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RNA editing opens many new therapeutic applications Fix nonsense and missense mutations that cannot be splice-corrected​ Remove stop mutations​ Prevent protein misfolding and aggregation Alter protein processing (e.g. protease cleavage sites) Protein-protein interactions domains Modulate signaling pathways miRNA target site modification​ Modifying upstream ORFs​ Modification of ubiquitination sites Restore protein function Recessive or dominant genetically defined diseases Modify protein function Ion channel permeability Protein upregulation Haploinsufficient diseases Examples: Examples: Examples: ADAR editing

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Data from independent experiments; Total RNA was harvested, reverse transcribed to generate cDNA, and the editing target site was amplified by PCR and quantified by Sanger sequencing PN chemistry improves editing efficiency PN backbone modification increased both potency and editing efficiency in vitro ACTB editing in primary human hepatocytes using GalNAc-mediated uptake ADAR editing

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Significant ADAR editing demonstrated in vitro in NHP and primary human hepatocytes NHP: non-human primate; ACTB: Beta-actin; nd= not determined Total RNA was harvested, reverse transcribed to generate cDNA, and the editing target site was amplified by PCR. In vitro dose-response human hepatocytes In vitro dose-response NHP hepatocytes % Editing % Editing ACTB 1 ACTB 2 ACTB 3 ACTB 1 ACTB 2 ACTB 3 ACTB GalNAc-conjugated oligonucleotides with stereopure PN chemistry modification ADAR editing

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Efficient ADAR editing translated in vivo in non-human primate study NHP: non-human primate; ACTB: Beta-actin; Left: 5mg/kg SC: Day 1,2,3,4,5; Liver Biopsy for mRNA (ACTB Editing) & eASO Exposure: Day 7 Up to 50% editing efficiency observed at Day 7, 2 days post last dose Substantial and durable editing out to at least Day 50, 45 days post last dose In vivo editing in NHP following  subcutaneous administration Oligonucleotide quantification in NHP following subcutaneous administration 2 days post last dose 45 days post last dose 2 days post last dose 45 days post last dose ACTB 1 ACTB 2 ACTB 3 ACTB 1 ACTB 2 ACTB 3 Untreated (pre dose) % Editing µg of oligonucleotide per gram of tissue ADAR editing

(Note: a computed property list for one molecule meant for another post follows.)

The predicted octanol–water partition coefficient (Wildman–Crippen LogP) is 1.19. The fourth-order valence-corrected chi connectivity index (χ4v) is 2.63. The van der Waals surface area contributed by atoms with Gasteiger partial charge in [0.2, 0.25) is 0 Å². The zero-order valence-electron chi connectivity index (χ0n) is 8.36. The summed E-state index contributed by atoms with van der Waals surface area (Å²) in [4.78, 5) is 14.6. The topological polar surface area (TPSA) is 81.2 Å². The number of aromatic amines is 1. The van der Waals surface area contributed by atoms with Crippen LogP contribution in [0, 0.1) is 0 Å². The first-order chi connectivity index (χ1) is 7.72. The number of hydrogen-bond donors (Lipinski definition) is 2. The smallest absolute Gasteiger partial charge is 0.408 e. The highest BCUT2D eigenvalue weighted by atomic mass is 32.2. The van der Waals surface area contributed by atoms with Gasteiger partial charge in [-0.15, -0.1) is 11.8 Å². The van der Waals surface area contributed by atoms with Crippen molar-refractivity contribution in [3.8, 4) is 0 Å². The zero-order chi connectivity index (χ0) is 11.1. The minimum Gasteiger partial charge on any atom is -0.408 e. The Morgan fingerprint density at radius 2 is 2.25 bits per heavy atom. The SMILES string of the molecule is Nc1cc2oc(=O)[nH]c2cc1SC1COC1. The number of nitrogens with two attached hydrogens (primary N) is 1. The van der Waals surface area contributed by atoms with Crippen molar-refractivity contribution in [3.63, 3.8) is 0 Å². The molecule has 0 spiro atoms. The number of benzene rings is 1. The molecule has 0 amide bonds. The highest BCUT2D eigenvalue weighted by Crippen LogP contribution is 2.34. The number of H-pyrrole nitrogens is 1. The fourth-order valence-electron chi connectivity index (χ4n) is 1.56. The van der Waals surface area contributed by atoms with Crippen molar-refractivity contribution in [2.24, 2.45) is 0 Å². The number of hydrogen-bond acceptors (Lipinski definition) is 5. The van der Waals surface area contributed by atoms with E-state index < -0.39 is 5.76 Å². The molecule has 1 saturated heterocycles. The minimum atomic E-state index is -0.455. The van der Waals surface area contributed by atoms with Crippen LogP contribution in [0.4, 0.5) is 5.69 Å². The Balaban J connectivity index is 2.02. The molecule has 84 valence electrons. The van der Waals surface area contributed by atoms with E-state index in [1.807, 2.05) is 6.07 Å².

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Sustained editing in vivo in non-human primates after 45 days % Editing quantified from Sanger sequencing using EditR program. Efficient and potent editing of ACTB demonstrated with Sanger sequencing T A G T G G T G G Baseline Post-treatment (2 days post-last dose) Post-treatment (45 days post-last dose) ACTB 2 ACTB 2 ACTB 2 ADAR editing

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Editing site RNA editing within ACTB transcript (human hepatocytes) RNA editing within transcriptome (human hepatocytes) ADAR editing is highly specific Coverage Genome coordinates ACTB C 0% T 100% C 53.8% T 46.2% ACTB Confidence (LOD score) % Editing Mock Editing oligonucleotide Human hepatocytes were dosed with 1um oligonucleotide, 48 hours later RNA was collected and sent for RNA sequencing. RNAseq conducted using strand-specific libraries to quantify on-target ACTB editing and off-target editing in primary human hepatocytes; plotted circles represent sites with LOD>3 ADAR editing

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Efficient and potent editing observed in neurons and astrocytes ACTB editing in iCell Neurons ACTB editing in human iCell Astrocytes Concentration (µM) % Editing % Editing Compound 2 (PS / PN) Compound 1 (PS / PN) Compound 3 (PS / PN) EC50: ~200-250nM Gymnotic uptake; Total RNA was harvested, reverse transcribed to generate cDNA, and the editing target site was amplified by PCR and quantified by Sanger sequencing Concentration (µM) ADAR editing

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Opening the door to ADAR editing in CNS In vivo CNS editing in proprietary hADAR transgenic mouse (1 week) Editing oligonucleotide (100 µg) PBS % Editing UGP2 Cortex Hippocampus Striatum Brain stem Cerebellum Spinal cord hADAR: human ADAR; UGP2: Glucose Pyrophosphorylase 2; CNS: central nervous system; Editing observed across all tested tissues of human-ADAR-transgenic mice by ICV injection. 5 mice in each group were injected with PBS or a single 100uG dose on day 0. Animals were necropsied on day 7. RNA was harvested and editing measured by Sanger sequencing. First in vivo study in proprietary transgenic model yields efficient editing across all tissues ADAR editing